In his defence Wellington was the British prime minister who introduced Catholic emancipation in 1829. It is true that he did so against fierce opposition within his own Tory party and the anti-Catholic King George IV. It is also to his credit that in 1828 he told the House of Lords that it was to Irish Catholic soldiers that “we all owe our proud pre-eminence in our military careers”.

But one must his examine his real motivations for granting Catholic emancipation. He had opposed the idea of Catholics being allowed to sit in parliament in the 1790s. They were good enough to die for him, but not good enough to sit in parliament with him. The British establishment had been spooked by Daniel O’Connell’s victory in the Clare byelection of 1828 and the success of the Catholic Association. Wellington feared civil war more than anything else. Even in granting Catholic emancipation, Wellington was ungracious. The property threshold for voting in Ireland was raised to £10. In England it remained at 40 shillings. Wellington did his best to ensure the native Irish stayed disenfranchised.

It is fashionable nowadays to claim Wellington as one of our own and dismiss Napoleon as a war-mongering megalomaniac, but as the historian Andrew Roberts recently pointed out, Napoleon’s wars were essentially defensive. In his time seven successive coalitions were ranged against him, all out to destroy France and the values of the French revolution. Napoleon was no proto-Hitler. He was committed to republican values of equality and freedom under the law. Wellington dismissed the lower orders as “scum of the Earth”; Napoleon’s Grande Armée was a meritocracy.

The values of the French revolution were the ones that inspired the 1798 Rebellion and the Proclamation of 1916. Wellington won the Battle of Waterloo, but, in the long term, the Irish came to reject the world that he represented. Ireland is a republic, inspired by the ideas of the French revolution and by Napoleon who sought to defend it against the anciens régimes of Europe. It is a greater legacy than that of the monstrous Wellington Monument in the Phoenix Park which, like the man himself, is overbearing and out-of-place.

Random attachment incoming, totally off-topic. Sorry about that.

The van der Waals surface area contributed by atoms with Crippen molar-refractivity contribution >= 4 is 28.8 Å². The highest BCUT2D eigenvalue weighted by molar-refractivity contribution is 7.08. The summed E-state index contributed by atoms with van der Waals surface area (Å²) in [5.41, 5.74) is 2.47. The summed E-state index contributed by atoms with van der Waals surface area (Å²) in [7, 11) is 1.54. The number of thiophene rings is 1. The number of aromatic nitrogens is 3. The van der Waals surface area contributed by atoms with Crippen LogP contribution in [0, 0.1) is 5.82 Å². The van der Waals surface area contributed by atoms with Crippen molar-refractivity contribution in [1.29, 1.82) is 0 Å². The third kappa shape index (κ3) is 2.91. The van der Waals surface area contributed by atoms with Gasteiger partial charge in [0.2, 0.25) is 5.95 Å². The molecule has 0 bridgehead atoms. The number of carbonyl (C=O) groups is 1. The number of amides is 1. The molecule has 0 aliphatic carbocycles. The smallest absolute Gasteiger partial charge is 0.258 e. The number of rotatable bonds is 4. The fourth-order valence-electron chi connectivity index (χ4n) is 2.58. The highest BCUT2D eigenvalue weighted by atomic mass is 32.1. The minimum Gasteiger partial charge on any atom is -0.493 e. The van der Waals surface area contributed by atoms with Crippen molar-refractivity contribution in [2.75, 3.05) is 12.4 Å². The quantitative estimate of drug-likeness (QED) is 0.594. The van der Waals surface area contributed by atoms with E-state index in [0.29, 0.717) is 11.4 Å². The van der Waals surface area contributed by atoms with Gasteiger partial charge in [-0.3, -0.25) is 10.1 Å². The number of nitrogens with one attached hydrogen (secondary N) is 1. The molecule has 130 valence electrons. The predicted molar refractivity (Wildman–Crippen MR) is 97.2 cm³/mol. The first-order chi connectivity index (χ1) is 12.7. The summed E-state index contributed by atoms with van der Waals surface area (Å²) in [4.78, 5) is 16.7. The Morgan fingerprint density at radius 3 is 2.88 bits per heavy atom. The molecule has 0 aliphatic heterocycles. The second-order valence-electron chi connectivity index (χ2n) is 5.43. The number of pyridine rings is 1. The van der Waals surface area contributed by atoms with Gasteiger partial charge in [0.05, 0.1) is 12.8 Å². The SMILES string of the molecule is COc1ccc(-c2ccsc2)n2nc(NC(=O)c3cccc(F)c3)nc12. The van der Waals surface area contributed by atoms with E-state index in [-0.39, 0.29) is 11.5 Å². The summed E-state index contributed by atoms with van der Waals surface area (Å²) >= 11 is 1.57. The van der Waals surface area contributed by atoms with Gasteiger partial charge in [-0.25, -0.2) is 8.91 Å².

Available at The Irish Times - online; accessed 08.12.2017.

Horse-frighteners?: When notified of homosexual high-jinks in the stables, Wellington reputedly replied, ‘I don't care what they do as long as it doesn't frighten the horses.’

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Richard Ryan, Biographia Hibernica, Irish Worthies (1821), Vol. II, p.422, Garnet Mornington, Earl of Wellington.

Anne Crookshank, Irish Portraits Exhibition (Ulster Mus. 1965), lists port. by John Lucas in the National Portrait Collection (London).

Hyland Books (Cat. 224) lists Letters of the Duke of Wellington to Miss J., 1834-1851 (1st edn. 1889); F. A. Wellesley, ed., The Diary and Correspondence of Henry Wellesley, First Lord Cowley 1790-1846.

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Wilson’s Dublin Directory [contemp. notice]: ‘His Excellency Marquis Wellesley [i.e., Richard Wellesley] visited the Theatre Royal when a most disgraceful party riot took place, and some missiles were thrown at his Excellency’s box. This occurrence occasioned a serious and protracted enquiry in the ensuing session of the Imperial Parliament.’

Marquess [sic] of Wellesley, older br. of Duke of Wellington, served as diplomat and later Lord Lieutenant in Ireland, where he advocated Catholic Emancipation, and angered George IV, but also attracted the antagonism of the Orange Order whose members threw bottles at him in 1822; resigned from Viceregal office when his br. Arthur became Prime Minister in 1828. (See Vincent Cheng, Joyce, Race and Empire, Cambridge UP 1995, p.272.

G. B. Shaw remarked on the ‘untheatrical’ Wellington in his Preface to John Bull’s Other Island.

Trim, Co. Meath: The Wellington Monument [var. Column] was erected Trim, Co. Meath, in 1819; a Wellington Court Hotel stands on the Dublin road. William Bulfin makes mention of the monument to Duke of Wellington at Trim, Co. Meath, erected by ‘gentry of Co. Meath’. (Rambles in Eirinn, 1907).

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James Joyce (1): See the reference in “Gas from a Burner” (1912): ‘Shite and onions! Do you think I’ll print/The name of the Wellington Monument. [...].’

James Joyce (2): In Finnegans Wake, he is the ‘bornstable gentleman’ on his big white horse in the “Museyroom” episode of Book I, while the ‘memorial’ to Wellington in the Phoenix Park becomes the ‘overgrown milestone’ with numerous more phallic associations passim.

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Mornington House, the former home of the Mornington/Wellesley family on Merrion St., Dublin -facing the Toaseach’s Office (formerly IOAS Building assoc. with Sir Horace Plunkett) - is now the premisses of the Merrion Hotel, a premier hotel and restaurant (Gibaud) in Dublin which is home to a fine collection of older and modern Irish painting.

Portraits (inter alia) those by John Lucas in the National Portrait Collection (London); Wellesley by the Comte d’Orsay; profile in The New Irish Magazine and National Advocate (Jan. 1823), pp.244-47; port. of Wellington by Sir Thomas Lawrence at Wellington College, Berkshire; an equestrian statue by Wyatt.

Catholic relations: Wellington’s elder brother Lord [Richard] Wellesley married to Marianne Caton, the wealthy daughter of Catholic planters in America whose sister married Lord Carmarthen, heir to the Duchy of Leed - both arriving in London in the year of the Battle of Waterloo.